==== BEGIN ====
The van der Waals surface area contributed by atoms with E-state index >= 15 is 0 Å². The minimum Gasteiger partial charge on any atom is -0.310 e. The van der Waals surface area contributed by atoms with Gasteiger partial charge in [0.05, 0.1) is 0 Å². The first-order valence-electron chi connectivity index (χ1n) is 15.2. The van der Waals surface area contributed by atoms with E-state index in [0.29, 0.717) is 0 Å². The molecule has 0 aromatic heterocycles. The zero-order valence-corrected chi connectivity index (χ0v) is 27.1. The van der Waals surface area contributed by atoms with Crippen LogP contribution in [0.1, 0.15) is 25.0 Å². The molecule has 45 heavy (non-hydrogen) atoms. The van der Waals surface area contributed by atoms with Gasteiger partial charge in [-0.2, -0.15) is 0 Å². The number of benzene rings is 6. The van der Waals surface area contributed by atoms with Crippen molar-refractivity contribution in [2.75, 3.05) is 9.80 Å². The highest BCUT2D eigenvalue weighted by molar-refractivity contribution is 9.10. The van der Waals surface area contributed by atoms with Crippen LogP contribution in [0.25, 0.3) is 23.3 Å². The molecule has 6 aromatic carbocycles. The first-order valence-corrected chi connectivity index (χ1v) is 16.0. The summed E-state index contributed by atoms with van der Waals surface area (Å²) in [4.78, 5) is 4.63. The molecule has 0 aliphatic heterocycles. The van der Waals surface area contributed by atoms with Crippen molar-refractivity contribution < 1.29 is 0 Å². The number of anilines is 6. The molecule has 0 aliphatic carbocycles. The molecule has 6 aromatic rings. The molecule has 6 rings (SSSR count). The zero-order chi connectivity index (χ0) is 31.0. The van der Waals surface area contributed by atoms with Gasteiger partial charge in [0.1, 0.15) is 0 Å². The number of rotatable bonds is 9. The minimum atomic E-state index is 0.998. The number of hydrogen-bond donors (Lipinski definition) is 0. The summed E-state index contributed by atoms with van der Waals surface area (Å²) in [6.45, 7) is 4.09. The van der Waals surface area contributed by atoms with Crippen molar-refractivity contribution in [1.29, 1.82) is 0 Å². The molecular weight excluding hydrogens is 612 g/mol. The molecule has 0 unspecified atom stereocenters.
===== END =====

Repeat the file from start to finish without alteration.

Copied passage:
The van der Waals surface area contributed by atoms with E-state index >= 15 is 0 Å². The minimum Gasteiger partial charge on any atom is -0.310 e. The van der Waals surface area contributed by atoms with Gasteiger partial charge in [0.05, 0.1) is 0 Å². The first-order valence-electron chi connectivity index (χ1n) is 15.2. The van der Waals surface area contributed by atoms with E-state index in [0.29, 0.717) is 0 Å². The molecule has 0 aromatic heterocycles. The zero-order valence-corrected chi connectivity index (χ0v) is 27.1. The van der Waals surface area contributed by atoms with Crippen LogP contribution in [0.1, 0.15) is 25.0 Å². The molecule has 45 heavy (non-hydrogen) atoms. The van der Waals surface area contributed by atoms with Gasteiger partial charge in [-0.2, -0.15) is 0 Å². The number of benzene rings is 6. The van der Waals surface area contributed by atoms with Crippen molar-refractivity contribution in [2.75, 3.05) is 9.80 Å². The highest BCUT2D eigenvalue weighted by molar-refractivity contribution is 9.10. The van der Waals surface area contributed by atoms with Crippen LogP contribution in [0.25, 0.3) is 23.3 Å². The molecule has 6 aromatic carbocycles. The first-order valence-corrected chi connectivity index (χ1v) is 16.0. The summed E-state index contributed by atoms with van der Waals surface area (Å²) in [4.78, 5) is 4.63. The molecule has 0 aliphatic heterocycles. The van der Waals surface area contributed by atoms with Crippen molar-refractivity contribution < 1.29 is 0 Å². The number of anilines is 6. The molecule has 0 aliphatic carbocycles. The molecule has 6 aromatic rings. The molecule has 6 rings (SSSR count). The zero-order chi connectivity index (χ0) is 31.0. The van der Waals surface area contributed by atoms with Gasteiger partial charge in [0.1, 0.15) is 0 Å². The number of rotatable bonds is 9. The minimum atomic E-state index is 0.998. The number of hydrogen-bond donors (Lipinski definition) is 0. The summed E-state index contributed by atoms with van der Waals surface area (Å²) in [6.45, 7) is 4.09. The van der Waals surface area contributed by atoms with Crippen molar-refractivity contribution in [1.29, 1.82) is 0 Å². The molecular weight excluding hydrogens is 612 g/mol. The molecule has 0 unspecified atom stereocenters.